When I was in elementary school I remember getting a project for art class. We were to sketch a face. I spent hours on mine, meticulously shading and blending and I am sure working on whatever other techniques we were taught in class and meant to focus on for the assignment. I was so proud of my master piece and excited to hand it in because I was sure I would get an “A” (at least!). When the teacher handed back our work, I received a “B.” I was crushed. Not only was I crushed, but from that point on I was completely discouraged from pursuing and exploring my artistic side because my confidence had been shattered and in my mind I had officially been told I was no good at art (looking back perhaps a bit drastic from an adult perspective, but not to a fourth grader).
A few years later I started drawing dresses in a notebook, again spending hours meticulously shading them in with my colouring pencils and drawing different angles of the dresses I had dreamed up. And then I would tuck this little notebook back in my bedside table and show no one. Why? Because I was now embarrassed and self-conscious of my art work. I had accepted that I was no good at art and was then too shy to share it with anyone for fear of future criticism. I still thought it was quite good, so as long as I didn’t let anyone else see my work and open myself up to further judgement then I could continue to enjoying drawing. But as the years passed, my time was eventually taken up by other activities and I stopped altogether.
I haven’t thought about either of these memories in many years, and it was not until I recently read the book “The Element: How Finding Your Passion Changes Everything” by Sir Ken Robinson, that I was reminded of them. This book is truly inspiring. And yet it is also daunting. It inspires you to look within yourself and identify your true passion. It inspires you to look for what it is that makes time stand still because you are so in the moment that there is no difference between one minute and one hour. There is no concept of time, or work, because you are in your element. As Robinson describes, “the Element is the point at which natural talent meets personal passion. When people arrive at the Element, they feel most themselves, most inspired, and achieve at their highest levels.” Looking for your element is also daunting because you actually have find your passion! A passion that has likely been buried deep beneath years of linear education systems where being “intellectual” and being “creative” are considered polar opposites. A system where intellect is determined by calculus multiple choice exams, and creative expression is graded instead of nurtured. And most importantly, a system where probably no one has ever asked you what your passion is (at least not in school), not to mention tried to help cultivate it.
The book takes the reader on an engaging journey, using real life examples (think Sir Richard Branson, Paul McCartney and Ariana Huffington) to exemplify the transformative effect that finding your Element can have on your life. But “being in your Element doesn’t promise to make you richer. Quite the opposite is possible, actually, as exploring your passions might lead you to leave behind that career as an investment banker to follow your dream of opening a pizzeria. Nor does it promise to make you more famous, more popular, or even a bigger hit with your family. For everyone, being in their Element, even for part of the time, can bring a new richness and balance to their lives.”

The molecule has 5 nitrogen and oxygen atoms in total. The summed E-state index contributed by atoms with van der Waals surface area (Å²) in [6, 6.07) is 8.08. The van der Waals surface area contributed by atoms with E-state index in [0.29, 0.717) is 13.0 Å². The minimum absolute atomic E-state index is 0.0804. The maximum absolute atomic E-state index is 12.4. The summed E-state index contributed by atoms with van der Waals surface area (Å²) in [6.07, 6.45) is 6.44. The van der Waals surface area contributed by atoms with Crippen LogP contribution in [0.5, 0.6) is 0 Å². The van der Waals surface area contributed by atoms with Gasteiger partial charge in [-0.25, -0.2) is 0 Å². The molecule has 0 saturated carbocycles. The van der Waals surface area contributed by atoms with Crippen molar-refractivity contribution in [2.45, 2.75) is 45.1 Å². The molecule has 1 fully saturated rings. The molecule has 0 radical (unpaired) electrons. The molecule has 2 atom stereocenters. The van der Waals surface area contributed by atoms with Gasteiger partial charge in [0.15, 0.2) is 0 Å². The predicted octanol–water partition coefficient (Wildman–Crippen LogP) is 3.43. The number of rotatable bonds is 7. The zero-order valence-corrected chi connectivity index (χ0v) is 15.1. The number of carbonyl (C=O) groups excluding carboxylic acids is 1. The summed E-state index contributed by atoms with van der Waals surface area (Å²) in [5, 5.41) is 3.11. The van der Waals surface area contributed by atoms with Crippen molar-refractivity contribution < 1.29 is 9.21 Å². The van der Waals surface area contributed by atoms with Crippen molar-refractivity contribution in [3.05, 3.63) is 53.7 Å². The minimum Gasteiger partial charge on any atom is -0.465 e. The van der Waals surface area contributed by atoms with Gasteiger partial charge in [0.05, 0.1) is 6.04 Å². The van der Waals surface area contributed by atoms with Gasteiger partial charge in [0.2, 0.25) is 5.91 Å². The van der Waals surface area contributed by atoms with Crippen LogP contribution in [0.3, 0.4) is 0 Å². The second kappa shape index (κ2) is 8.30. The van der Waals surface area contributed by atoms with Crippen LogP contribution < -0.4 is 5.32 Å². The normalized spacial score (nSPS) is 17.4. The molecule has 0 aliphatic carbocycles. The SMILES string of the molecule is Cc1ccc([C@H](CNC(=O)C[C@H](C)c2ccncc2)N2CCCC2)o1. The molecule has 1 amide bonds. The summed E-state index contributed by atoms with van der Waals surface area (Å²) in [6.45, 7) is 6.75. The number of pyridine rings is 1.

The book also takes a critical look at our current education system. As Robinson argues, “education is supposed to be the the process that develops all resources…Many of the people I’ve talked about in this book say that they went through the whole of their education without really discovering their true talents. It is not exaggeration to say that many of them did not discover their real abilities until after they left school – until they had recovered from their education…I don’t believe teachers are causing this problem. It’s a systematic problem in the nature of our education systems. In fact, the real challenges for education will only be met by empowering passionate and creative teachers and by firing up the imaginations and motivations of the students.”
I love the line “recovered from their education.” I think many of us need to also break away and recover from the corporate grind that drains us of our creativity, inspiration and imagination. This resonates with me as I look back on the months since I was let go from my job in finance – where I was not inspired, challenged, or passionate about my job – and feel that these months have been a recovery process. I have slowly begun to reconnect with my creativity and actively search for inspiration. I started to do this before I read this book, as I took writing and drawing classes over the winter and embarked on the journey of starting my own company, Nudy Patooty. But reading this book has enabled me to identify the process that I have been going through, and inspired me to continue to pursue these passions and continue to search for and cultivate my Element.
But reading this book has enabled me to identify the process that I have been going through, and inspired me to continue to pursue these passions and continue to search for and cultivate my Element. I just launched a crowdfunding project (**link to http://igg.me/at/nudypatooty) via Indiegogo to launch my new line of undershirts, Nudy Patooty, (to prevent perspiration stains, protect clothes and reduce dry-cleaning costs!), and am excited about the new direction and journey I am on!
Are you living in your Element? What passions do you have buried deep within you, waiting to be cultivated?”